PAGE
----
Note: To protect the privacy of our members, e-mail addresses have been removed from the archived messages. As a result, some links may be broken.

Find Lesson Plans on! GettyGames

PayPalContacted ~ recognizing legitimate email


From: Sharon Henneborn (heneborn_at_TeacherArtExchange)
Date: Mon Mar 28 2005 - 13:41:31 PST

This information about recognizing legitimate email can be transfered
to other span and hoax. Companies that you have an account with will
reach you in a secured route and by your name. If it is applicable to
anyone instead of personally to you DELETE!

If you have inherited a bag full of money a lawyer will get in touch
with you by letter not a vague email letter.

When I get an email with a request to "send this to everyone on my list
it is so important" I look to see if there is a finish date and or an
email or website contact supplied. If it is just an email I try it to
see if it is still active.

We with big hearts can keep these kind of emails spreading around the
CY Space.

I am still curious how a span has accomplished getting itself on our
list so it can post to us on ArtsEdNet ;<) These are coming through to
us from ArtsEdNet rather than our addresses being picked up from off
the list and sent to us personally. Am I right?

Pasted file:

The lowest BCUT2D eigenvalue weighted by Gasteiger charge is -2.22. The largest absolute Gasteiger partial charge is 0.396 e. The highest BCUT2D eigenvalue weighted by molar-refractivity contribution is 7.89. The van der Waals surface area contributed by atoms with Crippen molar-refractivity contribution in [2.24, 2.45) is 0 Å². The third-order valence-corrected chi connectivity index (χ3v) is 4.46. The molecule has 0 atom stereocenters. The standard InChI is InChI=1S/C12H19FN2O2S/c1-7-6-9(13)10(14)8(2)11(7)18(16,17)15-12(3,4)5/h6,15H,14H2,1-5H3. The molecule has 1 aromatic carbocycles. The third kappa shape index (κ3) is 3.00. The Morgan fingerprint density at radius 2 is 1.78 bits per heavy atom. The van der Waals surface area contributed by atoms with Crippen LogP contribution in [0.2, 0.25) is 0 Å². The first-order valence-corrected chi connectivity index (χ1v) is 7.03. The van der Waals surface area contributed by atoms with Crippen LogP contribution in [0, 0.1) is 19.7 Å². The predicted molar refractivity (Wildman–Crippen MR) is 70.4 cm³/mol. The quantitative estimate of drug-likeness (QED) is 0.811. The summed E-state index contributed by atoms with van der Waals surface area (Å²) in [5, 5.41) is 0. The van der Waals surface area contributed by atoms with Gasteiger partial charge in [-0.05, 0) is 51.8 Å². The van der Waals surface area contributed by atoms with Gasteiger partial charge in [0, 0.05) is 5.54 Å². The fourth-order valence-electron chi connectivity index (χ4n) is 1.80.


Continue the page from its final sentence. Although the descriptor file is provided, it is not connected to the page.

Sharon ~NJ
I also contacted paypal (, they gave me some good
recommendations regarding paypal accounts:

* Greeting: Emails from PayPal will address you by your first and last
name or the business name associated with your PayPal account.
Fraudulent emails often include the salutation "Dear PayPal User" or
"Dear PayPal Member".
* Email Attachments: PayPal emails will never ask you to download an
attachment or a software program. Attachments contained in fraudulent
emails often contain viruses that may harm your computer or compromise
your PayPal account.
* Request for Personal Information: If we require information from you,
we will notify you in an email and request that you enter the
information only after you have safely and securely logged in to your
PayPal account.
Often, fraudulent emails will request details such as your full name,
account password, credit card number, bank account, PIN number, Social
Security Number, or mother's maiden name.

If you think that you have received a fraudulent email (or fake
website), please forward the email (or URL address) to
and then delete the email from your mailbox. Never click any links or
attachments in a suspicious email.